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The tax system in Hong Kong

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On moving to Hong Kong, you will probably have queries regarding taxation. While there are a lot of rumours that you can work in Hong Kong tax-free, this is not the case. If you have a long-term visa in Hong Kong, you will be required to pay Hong Kong income tax.

The rates for income taxation in the region are notably low, you are likely to pay individual income tax at a rate of 15% (tax in Hong Kong is progressive, the more you earn the more you pay — however, you will not pay more than 17%) and tax on profits at a rate of 16,5% if you have set up a business there. Hong Kong also has agreements with several countries in order for its foreign residents to avoid double taxation. Note that the different types of taxes applied are not deducted at source.

The tax system is managed by the Hong Kong Inland Revenue Department. The tax year starts on the 1st of April to end on the 31th of March of the following year.

Tax system for different profiles

Income tax applies to all persons receiving revenue in Hong Kong, namely employees, retirees, auto-entrepreneurs, etc. Your salary tax will make up the largest part of the income tax together with bonuses, commissions, etc. Learn more about salary tax and how it is calculated here.

Other types of incomes taxable in Hong Kong are the income from renting out property in Hong Kong and self-employment income.

Tax return

Employees receiving taxable income generally receive a tax return BIR60 form (Tax Return – Individuals). Companies, for their part, receive the BIR51 form while auto-entrepreneurs receive the BIR52 form. Non-residents receiving income or benefits in Hong Kong have to fill the BIR54 form. Finally, individuals and companies owning a real estate property in Hong Kong have to fill the BIR57 and BIR58 forms respectively. These forms have to be duly filled and signed and sent to the Inland Revenue Department (IRD). Thereafter, income tax has to be paid before the deadline indicated on the tax assessment issued by the IRD.

If you are going to pay tax for the first time (in the case of a first job, first tax ceiling reached, benefits, annuities, etc.), you are required to inform the IRD within four months following the end of the tax year. You will then have to fill an IR6167 income tax form, or an IR6168 form for tax on benefits, or an IR6129 form for property tax. The following documents have to be produced:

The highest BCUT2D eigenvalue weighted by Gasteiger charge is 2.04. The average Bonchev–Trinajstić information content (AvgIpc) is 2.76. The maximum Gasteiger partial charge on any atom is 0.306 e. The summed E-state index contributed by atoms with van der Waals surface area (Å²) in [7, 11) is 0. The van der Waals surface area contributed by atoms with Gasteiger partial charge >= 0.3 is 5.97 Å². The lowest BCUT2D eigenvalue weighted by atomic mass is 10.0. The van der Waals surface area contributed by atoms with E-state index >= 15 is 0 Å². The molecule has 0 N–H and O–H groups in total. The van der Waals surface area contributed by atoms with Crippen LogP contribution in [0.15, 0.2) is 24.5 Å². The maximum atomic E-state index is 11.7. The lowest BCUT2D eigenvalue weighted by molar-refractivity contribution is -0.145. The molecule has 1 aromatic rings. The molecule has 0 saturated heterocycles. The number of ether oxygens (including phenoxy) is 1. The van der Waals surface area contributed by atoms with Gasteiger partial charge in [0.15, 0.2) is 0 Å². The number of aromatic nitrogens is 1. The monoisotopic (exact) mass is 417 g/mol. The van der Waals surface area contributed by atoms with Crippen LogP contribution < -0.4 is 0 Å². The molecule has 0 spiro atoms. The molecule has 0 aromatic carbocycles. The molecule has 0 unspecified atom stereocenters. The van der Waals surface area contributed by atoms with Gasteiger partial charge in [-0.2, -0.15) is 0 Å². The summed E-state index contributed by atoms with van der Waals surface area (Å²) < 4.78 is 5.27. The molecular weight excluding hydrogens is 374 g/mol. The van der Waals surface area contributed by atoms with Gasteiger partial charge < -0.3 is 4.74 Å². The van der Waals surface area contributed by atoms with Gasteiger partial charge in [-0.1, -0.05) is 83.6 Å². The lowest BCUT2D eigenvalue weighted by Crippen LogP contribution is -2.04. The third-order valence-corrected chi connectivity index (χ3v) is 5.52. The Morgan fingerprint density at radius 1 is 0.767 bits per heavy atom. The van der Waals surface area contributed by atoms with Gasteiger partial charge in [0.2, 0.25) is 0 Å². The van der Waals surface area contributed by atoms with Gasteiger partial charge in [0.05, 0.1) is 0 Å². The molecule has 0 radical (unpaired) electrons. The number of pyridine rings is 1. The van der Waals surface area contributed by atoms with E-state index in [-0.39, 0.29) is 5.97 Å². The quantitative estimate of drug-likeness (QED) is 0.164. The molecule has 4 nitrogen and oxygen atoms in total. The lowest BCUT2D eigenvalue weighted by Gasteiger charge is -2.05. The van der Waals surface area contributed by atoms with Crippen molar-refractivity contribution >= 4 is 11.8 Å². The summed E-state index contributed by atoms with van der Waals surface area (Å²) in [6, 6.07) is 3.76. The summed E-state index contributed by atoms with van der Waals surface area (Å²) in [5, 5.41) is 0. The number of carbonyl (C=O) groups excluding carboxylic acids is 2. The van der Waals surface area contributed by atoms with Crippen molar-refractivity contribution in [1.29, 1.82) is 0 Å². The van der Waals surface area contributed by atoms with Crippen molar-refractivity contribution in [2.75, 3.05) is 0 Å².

• a handwritten letter
  • your identity card or passport number
  • your records number
  • your postal address
  • your phone number (mentioning time schedules when you can be contacted).

 Important:

In case you have not received any document, you are required to notify the IRD that you are not taxable.

Paying tax

There are various ways to pay tax in Hong Kong.

Firstly, you can pay by phone, online or at an ATM. However, you will require a TRC Account Number, which you can request from the TRC Section by filling an IR1306 form. Note that you must be in possession of a tax assessment to be able to use this payment mode. The Shroff Account Number for electronic payments, which is an 11-digit number (containing dashes and letters), is printed on this document. The first numbers have to be deleted as you get started. In case of payment by phone or at the ATM, the “A” has to be deleted. Finally, in the case of online payment, some banks will require the “A” while others will not.

If you prefer to make payment by post, you can send a cheque to the Government of the Hong Kong Special Administrative Region or to the Government of the HKSAR. You are required to write the Shroff Account Number on the back of the cheque and to follow instructions given in the tax notice. You can then send the letter to the Commissioner of Inland Revenue, P.O. Box 29015, Gloucester Road Post Office, Hong Kong.

On the spot payment is also accepted at regular post offices (except at mobile post offices). You can then pay either in cash or by check. Note that payment can also be made at the Revenue Tower in Wan Chai and at Gloucester Road post office.

Finally, you can send a crossed-check to the address mentioned below if you have a bank account in Hong Kong. You are required to write your reference number, as well as the Shroff Account Number on the back, along with an acknowledgment of payment which you will send to the Commissioner of Inland Revenue, P.O. Box 28282, Gloucester Road Post Office, Hong Kong.

In case you do not have a bank account in Hong Kong, you might as well sent a HKD check or a foreign currency crossed-check in the same order as indicated above and at the same address. However, a foreign currency crossed-check has to bear your tax number and the Shroff Account Number.

 Important:

Given the variations of exchange rates, you are advised to pay a lightly higher amount that what is mentioned in the tax assessment sent by the IRD. Any excess will be refunded via a HKD cheque.

 Useful links:

Inland Revenue Department – Department of local taxes
Inland Revenue Department – Tax Guide
Inland Revenue Department – Individual income tax guide
Inland Revenue Department – Property tax
Inland Revenue Department – Tax on profits
Indland Revenue Department – Individual income tax
Indland Revenue Department – Corporate tax
Indland Revenue Department – Employers tax
IR6167 form – Registration as an individual taxpayer
IR6167 form – Registration as an entrepreneur
IR6167 form – Registration as an owner
IR1306 form – Application for a TRC Account Number

We do our best to provide accurate and up to date information. However, if you have noticed any inaccuracies in this article, please let us know in the comments section below.
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